Seven Basic Quality tools documents
Definition of Quality Management -- it is a method for ensuring that all the activities necessary to design, develop and implement a product or service are effective and efficient with respect to the system and its performance. It is also a principle set by the company to endure the continuous advocacy of quality services and products, or the further improvement of it.
Welcome to QT-charts knowledge base section. Hopefully you will find some of them useful in your work.
(Read articles below to learn more.)
Original text on www.freequality.org
Introduction and Prototyping Defined
Although most of us don’t remember the year 1947 when Chuck Yeager broke the sound barrier in the Bell X-1 aircraft, it was a historical event for prototyping. Why? Because the first prototype for this aircraft was a bullet. Yes, a bullet that is placed in a gun! During the development of the historic aircraft, designers at Bell examined a 50-caliber bullet flying at supersonic speed. The bullet was aerodynamically stable even as it broke the sound barrier. The Bell X-1 aircraft was designed in the shape of the 50- caliber bullet. Adding wings and a powerful rocket engine made the Bell X-1 aircraft. That’s why the news stories referred to this historical event as “a bullet with wings.”
The actual definition of a prototype is “an original model after which other similar things are patterned,” according to Webster’s II Dictionary. A more innovative definition, according to Tom Kelley “Prototyping is problem solving. It is a culture and a language. You can prototype just about anything-a new product or service, or a special promotion. What counts is moving the ball forward, achieving some part of your goal.”
There are several types of prototyping such as paper, Computer Aided Design (CAD), rapid, and basic prototyping. Each of these methods of prototyping are used in different industries. Each of these types of prototyping and their usage are explained in the section below, How to Use Prototyping.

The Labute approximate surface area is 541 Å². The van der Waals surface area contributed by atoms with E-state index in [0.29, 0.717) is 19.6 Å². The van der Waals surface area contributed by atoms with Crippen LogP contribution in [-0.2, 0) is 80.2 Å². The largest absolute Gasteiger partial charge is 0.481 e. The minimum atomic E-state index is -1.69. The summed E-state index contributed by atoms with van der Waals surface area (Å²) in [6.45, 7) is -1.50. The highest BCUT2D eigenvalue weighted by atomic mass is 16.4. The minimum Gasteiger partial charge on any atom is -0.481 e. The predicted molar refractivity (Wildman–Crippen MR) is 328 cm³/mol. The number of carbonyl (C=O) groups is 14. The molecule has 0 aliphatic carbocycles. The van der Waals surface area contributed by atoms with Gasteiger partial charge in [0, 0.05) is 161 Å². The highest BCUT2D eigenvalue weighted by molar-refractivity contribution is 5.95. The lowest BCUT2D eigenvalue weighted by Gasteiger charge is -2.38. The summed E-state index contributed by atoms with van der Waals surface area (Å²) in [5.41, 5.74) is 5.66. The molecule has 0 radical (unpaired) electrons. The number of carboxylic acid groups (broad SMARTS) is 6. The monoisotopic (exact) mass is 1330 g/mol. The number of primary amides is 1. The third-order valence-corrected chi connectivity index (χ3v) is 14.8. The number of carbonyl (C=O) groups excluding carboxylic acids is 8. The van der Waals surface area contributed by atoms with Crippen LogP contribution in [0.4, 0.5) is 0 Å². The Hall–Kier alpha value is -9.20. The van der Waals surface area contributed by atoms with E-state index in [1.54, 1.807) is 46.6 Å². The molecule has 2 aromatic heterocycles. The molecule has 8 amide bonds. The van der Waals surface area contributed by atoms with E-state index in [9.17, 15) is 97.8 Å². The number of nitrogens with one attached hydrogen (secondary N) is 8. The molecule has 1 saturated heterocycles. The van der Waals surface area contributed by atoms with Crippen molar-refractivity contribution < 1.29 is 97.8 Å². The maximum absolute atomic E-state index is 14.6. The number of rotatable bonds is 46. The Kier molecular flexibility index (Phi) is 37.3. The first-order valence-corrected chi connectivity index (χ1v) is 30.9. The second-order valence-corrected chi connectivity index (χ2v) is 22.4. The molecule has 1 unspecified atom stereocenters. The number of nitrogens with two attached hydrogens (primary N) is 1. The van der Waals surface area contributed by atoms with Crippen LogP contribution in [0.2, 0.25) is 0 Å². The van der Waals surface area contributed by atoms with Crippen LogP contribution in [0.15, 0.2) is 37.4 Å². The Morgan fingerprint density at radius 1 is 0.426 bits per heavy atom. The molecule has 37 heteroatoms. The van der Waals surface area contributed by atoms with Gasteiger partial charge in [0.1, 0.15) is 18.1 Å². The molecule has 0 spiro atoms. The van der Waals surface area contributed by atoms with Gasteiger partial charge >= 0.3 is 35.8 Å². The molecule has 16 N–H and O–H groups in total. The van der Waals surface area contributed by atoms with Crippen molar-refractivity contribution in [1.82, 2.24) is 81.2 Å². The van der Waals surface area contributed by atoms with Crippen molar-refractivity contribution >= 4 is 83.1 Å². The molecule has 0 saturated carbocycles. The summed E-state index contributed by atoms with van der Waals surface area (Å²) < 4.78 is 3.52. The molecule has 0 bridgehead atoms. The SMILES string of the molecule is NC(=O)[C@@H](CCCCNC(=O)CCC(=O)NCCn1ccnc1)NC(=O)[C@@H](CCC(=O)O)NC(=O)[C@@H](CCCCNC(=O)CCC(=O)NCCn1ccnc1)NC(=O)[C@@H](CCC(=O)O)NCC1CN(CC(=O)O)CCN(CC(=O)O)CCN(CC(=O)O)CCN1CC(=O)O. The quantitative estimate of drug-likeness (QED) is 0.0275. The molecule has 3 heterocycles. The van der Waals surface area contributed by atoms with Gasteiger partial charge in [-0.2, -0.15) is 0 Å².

This mini-tutorial on prototyping will show how to use prototyping, where prototyping is used, and finally where to get more information about prototyping.
How to Use Prototyping
A paper prototype is perhaps the cheapest of the prototype options available. This option creates a series of drawings of the design that the developer has produced. These drawings are shown to the decision-makers, which either approve or reject the designs. This allows the decision-makers to give feedback to the developer, which can improve the design or product. This method of prototyping allows the company to visualize the design in the early stage of the product, without investing a lot of resources and money into the project, to determine if the product is worth pursuing,.
Computer Aided Design (CAD) allows the developers to draft their designs of the product on a computer. This option has improved the ability of the designers while making the whole process much simpler. It can be used to design anything. This method of prototyping allows many different people throughout the world to work on the design through the use of CAM, a muti-user version of CAD. For Boeing, a person in Japan and Europe can help design an aircraft being developed in the United States. This method has great benifits for global firms.